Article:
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Monday, March 06, 2006

Predicting the Oscars, and other tales of the unpredictable

Instant messaging was made for times like this:
Kate: Dude this is your girlfriend

This morning I found out Crash won best screenplay

and that's not all


Why should I be a screenwriter at all? What's the point? the world's gone crazy

I'm going for a run at the hippodrome to keep from imploding

On the way there, I hope a car runs over me

Perhaps this would be a bad time to remind her that I bet on Crash and shorted Brokeback. (I also bet on long shots Capote for picture and David Straithairn for actor.) I expected Brokeback to win, but the odds people were accepting to short it were just too good not to take a chance.

Why did I like Crash's odds and not Brokeback's? In a five-way race, the winner only needs a plurality of the vote, and the vote can get split all kinds of ways. Theoretically, a film or actor can win with just over 20% of the vote; in practice, winners probably get more like 35 or 40%. When one film draws all the voters of certain stripes, as Titanic surely did, the winning percentage is likely over 50%. But when the genre, politics and highbrow-lowbrow level of the five nominees is as similar as it was among Brokeback Mountain, Crash, Good Night and Good Luck, Munich and Capote, the vote is split all over the place and the winning percentage is likely to be lower.

A few weeks ago, Seed Magazine profiled a statistician trying to predict the Oscars. He clearly didn't get the game theory implications of the way Oscar voting works:

But Iain Pardoe, a statistician in the department of decision sciences at the University of Oregon, thinks Brokeback Mountain is pretty much a sure bet for best picture—a 91.1% lock, to be exact.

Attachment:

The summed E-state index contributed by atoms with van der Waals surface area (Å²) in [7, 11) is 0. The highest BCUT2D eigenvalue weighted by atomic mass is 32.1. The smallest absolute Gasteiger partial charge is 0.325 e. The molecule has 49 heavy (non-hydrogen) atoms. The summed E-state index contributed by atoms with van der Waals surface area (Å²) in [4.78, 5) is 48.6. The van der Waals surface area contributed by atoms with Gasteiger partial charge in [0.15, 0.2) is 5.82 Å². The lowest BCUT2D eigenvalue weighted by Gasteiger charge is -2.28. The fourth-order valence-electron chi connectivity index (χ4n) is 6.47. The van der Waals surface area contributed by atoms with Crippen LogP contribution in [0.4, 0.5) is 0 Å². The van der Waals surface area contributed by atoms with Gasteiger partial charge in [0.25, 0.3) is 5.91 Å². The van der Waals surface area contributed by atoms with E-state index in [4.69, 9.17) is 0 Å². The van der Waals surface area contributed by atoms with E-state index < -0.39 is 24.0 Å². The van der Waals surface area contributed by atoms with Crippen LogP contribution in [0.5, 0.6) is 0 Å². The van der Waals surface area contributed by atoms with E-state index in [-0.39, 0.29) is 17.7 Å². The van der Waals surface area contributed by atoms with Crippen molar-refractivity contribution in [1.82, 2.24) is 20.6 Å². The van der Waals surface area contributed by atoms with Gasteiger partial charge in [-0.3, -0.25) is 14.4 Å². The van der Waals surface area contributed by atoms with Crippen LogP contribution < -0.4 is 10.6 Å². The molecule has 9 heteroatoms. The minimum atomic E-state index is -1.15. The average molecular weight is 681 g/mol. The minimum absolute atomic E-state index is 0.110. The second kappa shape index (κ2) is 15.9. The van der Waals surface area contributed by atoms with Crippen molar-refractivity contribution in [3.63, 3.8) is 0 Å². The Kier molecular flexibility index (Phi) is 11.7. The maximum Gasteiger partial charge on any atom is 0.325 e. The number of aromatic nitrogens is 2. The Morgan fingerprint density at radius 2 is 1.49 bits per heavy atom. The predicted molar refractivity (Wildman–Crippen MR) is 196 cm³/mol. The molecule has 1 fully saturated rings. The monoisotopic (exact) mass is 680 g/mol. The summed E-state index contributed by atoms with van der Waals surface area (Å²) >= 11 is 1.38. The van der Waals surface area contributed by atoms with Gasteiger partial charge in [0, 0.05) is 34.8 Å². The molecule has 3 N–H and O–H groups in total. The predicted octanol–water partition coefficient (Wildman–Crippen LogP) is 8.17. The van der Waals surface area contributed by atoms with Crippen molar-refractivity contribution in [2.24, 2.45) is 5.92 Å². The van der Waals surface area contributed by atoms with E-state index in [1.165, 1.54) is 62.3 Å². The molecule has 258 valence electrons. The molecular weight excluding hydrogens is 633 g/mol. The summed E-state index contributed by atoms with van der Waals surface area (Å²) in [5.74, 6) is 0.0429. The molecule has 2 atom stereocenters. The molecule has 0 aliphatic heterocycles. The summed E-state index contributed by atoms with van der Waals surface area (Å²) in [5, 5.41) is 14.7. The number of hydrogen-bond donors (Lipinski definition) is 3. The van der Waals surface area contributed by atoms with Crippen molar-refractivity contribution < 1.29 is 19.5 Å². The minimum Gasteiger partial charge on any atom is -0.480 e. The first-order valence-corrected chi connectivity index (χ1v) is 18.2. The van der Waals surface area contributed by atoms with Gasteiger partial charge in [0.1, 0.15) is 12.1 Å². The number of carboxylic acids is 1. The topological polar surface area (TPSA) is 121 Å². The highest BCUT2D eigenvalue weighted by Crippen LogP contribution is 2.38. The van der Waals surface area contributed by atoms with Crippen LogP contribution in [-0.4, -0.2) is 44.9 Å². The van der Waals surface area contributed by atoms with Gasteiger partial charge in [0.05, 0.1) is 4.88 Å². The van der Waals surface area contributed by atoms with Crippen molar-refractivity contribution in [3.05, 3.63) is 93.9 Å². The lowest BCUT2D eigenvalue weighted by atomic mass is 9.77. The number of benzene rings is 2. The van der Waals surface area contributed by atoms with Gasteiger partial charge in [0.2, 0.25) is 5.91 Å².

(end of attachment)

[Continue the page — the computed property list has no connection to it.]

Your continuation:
Evaluating various factors, such as previous Oscars won by directors or actors, how many total nominations a particular movie receives and the results of other award ceremonies like the Golden Globes, Pardoe has created an algorithm to predict who will win in Oscar’s four major categories: best picture, best director, best actor and best actress.

He correctly fingered Philip Seymour Hoffman and Reese Witherspoon, but then again, so did the market; had odds remarkably similar to the odds he calculated for their categories.

But the market was more careful about Brokeback than he was; it was trading around 75% at the time he made his prediction (though this was still inflated enough to draw plenty of short sellers).

Professor Fardoe's failure to predict the best picture Oscar shows an inherent problem in artificial intelligence: it's hard to know what data is and isn't relevant for building knowledge in a computer program or in a set of equations and algorithms. Intelligent human observers could see that the Best Picture category was inherently unpredictable this year--which dampened the odds boost that Brokeback got from winning best picture in earlier awards ceremonies, and increased the odds of the rest of the pack. But this voting structure was a less relevant factor in the past. How was Fardoe to know it needed modeling as well?